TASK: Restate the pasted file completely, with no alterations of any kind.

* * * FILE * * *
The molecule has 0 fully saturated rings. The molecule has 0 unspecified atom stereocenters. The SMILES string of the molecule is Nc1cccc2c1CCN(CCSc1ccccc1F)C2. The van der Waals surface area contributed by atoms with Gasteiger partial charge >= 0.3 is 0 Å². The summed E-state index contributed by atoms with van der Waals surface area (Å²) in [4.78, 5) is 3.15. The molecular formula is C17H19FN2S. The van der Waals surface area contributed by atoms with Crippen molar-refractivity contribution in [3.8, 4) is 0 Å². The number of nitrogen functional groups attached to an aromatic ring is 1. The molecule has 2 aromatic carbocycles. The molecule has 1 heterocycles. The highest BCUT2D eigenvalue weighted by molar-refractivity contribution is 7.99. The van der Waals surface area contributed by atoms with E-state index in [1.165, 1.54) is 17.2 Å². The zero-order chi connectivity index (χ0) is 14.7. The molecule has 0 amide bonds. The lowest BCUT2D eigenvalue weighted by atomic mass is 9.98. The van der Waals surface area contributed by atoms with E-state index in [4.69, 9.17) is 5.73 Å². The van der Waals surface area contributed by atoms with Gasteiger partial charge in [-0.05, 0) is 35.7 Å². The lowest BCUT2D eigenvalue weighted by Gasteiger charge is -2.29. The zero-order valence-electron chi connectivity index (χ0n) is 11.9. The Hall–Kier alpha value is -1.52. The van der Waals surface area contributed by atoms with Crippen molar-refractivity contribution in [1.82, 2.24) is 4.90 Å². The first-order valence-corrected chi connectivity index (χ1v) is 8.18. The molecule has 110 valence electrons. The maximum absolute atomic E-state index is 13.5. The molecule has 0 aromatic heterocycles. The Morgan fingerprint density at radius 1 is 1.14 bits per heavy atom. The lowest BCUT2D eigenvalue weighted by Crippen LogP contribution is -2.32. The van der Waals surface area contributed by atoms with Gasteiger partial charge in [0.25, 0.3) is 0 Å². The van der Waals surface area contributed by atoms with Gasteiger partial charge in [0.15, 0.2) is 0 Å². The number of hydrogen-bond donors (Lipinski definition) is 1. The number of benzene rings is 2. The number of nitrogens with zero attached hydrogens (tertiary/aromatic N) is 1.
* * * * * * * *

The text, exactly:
The molecule has 0 fully saturated rings. The molecule has 0 unspecified atom stereocenters. The SMILES string of the molecule is Nc1cccc2c1CCN(CCSc1ccccc1F)C2. The van der Waals surface area contributed by atoms with Gasteiger partial charge >= 0.3 is 0 Å². The summed E-state index contributed by atoms with van der Waals surface area (Å²) in [4.78, 5) is 3.15. The molecular formula is C17H19FN2S. The van der Waals surface area contributed by atoms with Crippen molar-refractivity contribution in [3.8, 4) is 0 Å². The number of nitrogen functional groups attached to an aromatic ring is 1. The molecule has 2 aromatic carbocycles. The molecule has 1 heterocycles. The highest BCUT2D eigenvalue weighted by molar-refractivity contribution is 7.99. The van der Waals surface area contributed by atoms with E-state index in [1.165, 1.54) is 17.2 Å². The zero-order chi connectivity index (χ0) is 14.7. The molecule has 0 amide bonds. The lowest BCUT2D eigenvalue weighted by atomic mass is 9.98. The van der Waals surface area contributed by atoms with E-state index in [4.69, 9.17) is 5.73 Å². The van der Waals surface area contributed by atoms with Gasteiger partial charge in [-0.05, 0) is 35.7 Å². The lowest BCUT2D eigenvalue weighted by Gasteiger charge is -2.29. The zero-order valence-electron chi connectivity index (χ0n) is 11.9. The Hall–Kier alpha value is -1.52. The van der Waals surface area contributed by atoms with Crippen molar-refractivity contribution in [1.82, 2.24) is 4.90 Å². The first-order valence-corrected chi connectivity index (χ1v) is 8.18. The molecule has 110 valence electrons. The maximum absolute atomic E-state index is 13.5. The molecule has 0 aromatic heterocycles. The Morgan fingerprint density at radius 1 is 1.14 bits per heavy atom. The lowest BCUT2D eigenvalue weighted by Crippen LogP contribution is -2.32. The van der Waals surface area contributed by atoms with Gasteiger partial charge in [0.25, 0.3) is 0 Å². The van der Waals surface area contributed by atoms with Gasteiger partial charge in [0.15, 0.2) is 0 Å². The number of hydrogen-bond donors (Lipinski definition) is 1. The number of benzene rings is 2. The number of nitrogens with zero attached hydrogens (tertiary/aromatic N) is 1.